At Least Your Money Can Live Like a Millionaire’s
Movie super spies James Bond and Jason Bourne use them. So do real-life presidential candidate Mitt Romney, who says he pays his taxes, and untold numbers of Americans who don’t. Swiss banks and their secretive counterparts around the globe may sound like the exclusive province of the wealthy, the mysterious or the shady, but anybody can legally open an offshore account.
Wouldn’t it be swell to have a cool million stashed away on a sunny Caribbean island?
Here’s how to do it:
Step 1: Get a million dollars.
How? There are essentially two ways — legally or illegally. For those with dirty cash to launder — drug traffickers, mobsters, smugglers, swindlers and such — offshore accounts hidden from the law are the obvious choice (skip to Step 5).
For honest money, there’s more to consider.
Step 2: Decide whether to tell the IRS.
U.S. citizens are supposed to pay taxes no matter where their money is. But the IRS can’t tax what it doesn’t know about, and the odds of getting caught offshore have been slim. But beware — that’s changing.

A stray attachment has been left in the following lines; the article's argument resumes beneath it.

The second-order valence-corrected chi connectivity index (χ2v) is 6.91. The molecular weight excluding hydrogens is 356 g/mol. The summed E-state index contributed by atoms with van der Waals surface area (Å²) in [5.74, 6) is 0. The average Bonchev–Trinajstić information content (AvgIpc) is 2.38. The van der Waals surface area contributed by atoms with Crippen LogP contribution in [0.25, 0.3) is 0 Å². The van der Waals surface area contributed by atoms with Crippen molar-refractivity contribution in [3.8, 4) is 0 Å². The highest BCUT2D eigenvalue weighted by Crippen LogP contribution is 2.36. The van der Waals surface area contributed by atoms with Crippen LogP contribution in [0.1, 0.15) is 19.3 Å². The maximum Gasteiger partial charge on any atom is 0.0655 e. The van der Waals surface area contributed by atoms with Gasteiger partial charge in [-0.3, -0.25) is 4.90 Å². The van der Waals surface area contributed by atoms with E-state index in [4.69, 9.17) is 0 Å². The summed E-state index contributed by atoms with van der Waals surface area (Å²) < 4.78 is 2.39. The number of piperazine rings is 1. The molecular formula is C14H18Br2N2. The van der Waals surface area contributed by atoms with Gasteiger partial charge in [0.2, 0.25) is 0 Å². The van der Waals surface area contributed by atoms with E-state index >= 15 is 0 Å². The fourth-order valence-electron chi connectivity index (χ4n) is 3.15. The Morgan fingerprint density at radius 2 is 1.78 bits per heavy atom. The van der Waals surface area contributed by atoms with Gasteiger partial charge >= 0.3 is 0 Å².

The government has landed some big fish — notably the largest Swiss bank, UBS AG — and tax cheats are getting scooped up in the net.
In an unprecedented break from Swiss legal tradition, UBS turned over the names of more than 4,000 suspected U.S. tax evaders in 2010 as part of a deal to settle conspiracy charges. Since then, the United States has been going after those people, charging more Swiss bankers with conspiracy, and leaning on Switzerland to name more names.
Other names came from a bank employee-turned-informant at the LGT Bank in Liechtenstein. And the IRS has been tracking down holders of credit cards issued from Caribbean hideaways, because the cards are a popular way to tap secret funds.
“The noose is tightening on those who want to hide money overseas,” said J. Richard Harvey, a former senior adviser to the IRS commissioner.